Monday, September 6, 2010

Camper refridgerator project

We own a pop-up camper that has an inside refrigerator. It can run on propane, 12v batteries, or 120v AC hook-up from the site. We've seen on multiple camper forums that one project/"mod" some people do is improve their fridge's efficiency. The main things people did were to add a fan and a better baffle (explained later). It wasn't too hard and the results were reportedly very good, so we tried it ourselves.

First, an explanation of refrigeration, the issues with the camper fridge, and the fixes.

Refrigeration is sort of a complex process that I don't fully understand. It involves the sequence of heating and cooling and pressurizing and depressurizing a coolant liquid so that it can be cooled (and re-cooled). One thing to remember if you're trying to learn the process is that, in physics, you don't "get cold," you lose heat/transfer heat/energy to something else. This is the idea of an important part of the refrigerator sequence, the cooling fins, which is what we dealt with and improved.

Cooling fins and fridge compartment with the working pieces (explained below).

The cooling fins are thin plates of metal attached to a tube. Heated liquid runs through this tube and gives it's heat to the air through the fins, effectively cooling down. Thin metal plates are used because they radiate heat easily because of their thickness. The heat would not as easily radiate out of the thick tube itself. Normally, new, colder air flows through the fins by convection, which is the principle that hot air rises and cold air sinks (the cooling fins are at the top of the fridge unit to catch all the moving air). But if you add a fan, you can blow or suck the air through the fins faster and more effectively. This is what we did with our camper.
As an analogy, this is similar to a car's radiator. To keep it from overheating, a car pumps coolant through its parts, mainly the engine. This fluid takes away the heat from the engine (remember, you don't "get cold," you lose heat). The coolant is now hot and must be cooled to be used again. It is piped to the radiator, which is at the front of the car. If you look through a car's front grill, you'll likely see all the thin plates of the radiator. This radiator has many more fins and is much bigger than a camper's cooling fins. There are also multiple tubes that share the fins (many smaller tubes radiate more heat than one big one). When you drive, flowing air blows through the radiator fins and take the heat from the fins and coolant. Some (most?) cars have fans that start to blow the air if the car has been sitting still for a while.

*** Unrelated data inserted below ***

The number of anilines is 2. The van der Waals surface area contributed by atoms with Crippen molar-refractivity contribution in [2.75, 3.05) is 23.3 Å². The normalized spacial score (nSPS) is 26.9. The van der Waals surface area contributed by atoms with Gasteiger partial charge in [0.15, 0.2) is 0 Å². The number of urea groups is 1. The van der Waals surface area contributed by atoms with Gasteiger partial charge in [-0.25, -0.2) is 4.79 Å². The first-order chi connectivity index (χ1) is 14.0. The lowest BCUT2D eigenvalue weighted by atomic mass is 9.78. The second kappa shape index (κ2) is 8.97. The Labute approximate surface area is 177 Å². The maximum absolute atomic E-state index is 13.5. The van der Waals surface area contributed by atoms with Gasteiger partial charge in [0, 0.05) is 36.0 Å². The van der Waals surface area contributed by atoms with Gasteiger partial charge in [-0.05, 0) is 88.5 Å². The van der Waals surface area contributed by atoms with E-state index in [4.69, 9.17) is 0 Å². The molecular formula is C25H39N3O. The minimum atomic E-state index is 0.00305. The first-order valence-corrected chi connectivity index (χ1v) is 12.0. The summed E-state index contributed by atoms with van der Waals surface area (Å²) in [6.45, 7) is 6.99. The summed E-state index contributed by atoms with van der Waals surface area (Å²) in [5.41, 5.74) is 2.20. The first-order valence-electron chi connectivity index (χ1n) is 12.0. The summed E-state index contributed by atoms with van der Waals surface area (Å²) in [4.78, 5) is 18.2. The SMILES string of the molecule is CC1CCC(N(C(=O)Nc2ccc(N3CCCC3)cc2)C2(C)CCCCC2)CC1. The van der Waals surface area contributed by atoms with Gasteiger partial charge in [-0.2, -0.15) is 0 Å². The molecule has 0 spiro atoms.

Another part of the fridge you can improve is the baffle. This is just a separator, a wall so to speak, that separates the incoming air from the used, "hot" air that has gone through the fins. If there was no baffle, especially when just using convection, the air could flow around and go through fins again, or not really go anywhere. Furthermore, a baffle helps to direct air only through the fins, instead going around them and out the camper (like the hot, used air). The previous baffle on our camper was a pitiful board that was too small to do anything whatsoever to section "in" from "out." There are multiple ways to make a new baffle (types of materials, shape, etc), but the idea is to make a successful seal.

Pictures of Modifications:
General picture of above area modification. We found some metal L-brackets to mount the fan (Radio Shack 12v) and stapled and taped some Refletix inside as a baffle. Refletix is a bubble-wrap-shiny-plastic material you can buy in rolls, mostly for insulation. For here, it's easy to shape to the area. The silver ducting tape is stiff and provides support for the bends.

Close-up on cooling fins and inside:

Lower area with added switch for fan. This taps into the 12v battery wires on the bottom left that powers the fridge. The other fridge controls are also here. Note the red and blue wires on the left going up to the fan.

Close-up on switch. Bought one from Radio Shack and made a box to hold it out of sheet metal/flashing. Crude but it works. Screwed it down and folded it up.

The baffle seems to have done the most work and the fan only really works on very hot days. Before the modifications the fridge kept itself at about the low 60s F. After, we can keep it at the 50 degree mark. Other people have reported different levels of efficiency on camping websites and forums. It depends on the model of fridge and how good of a job you do. We could have gone all out and made a perfect seal with the baffle by covering up the sides of the cooling fins too.

Hope that was interesting and possibly helpful for any other projects!

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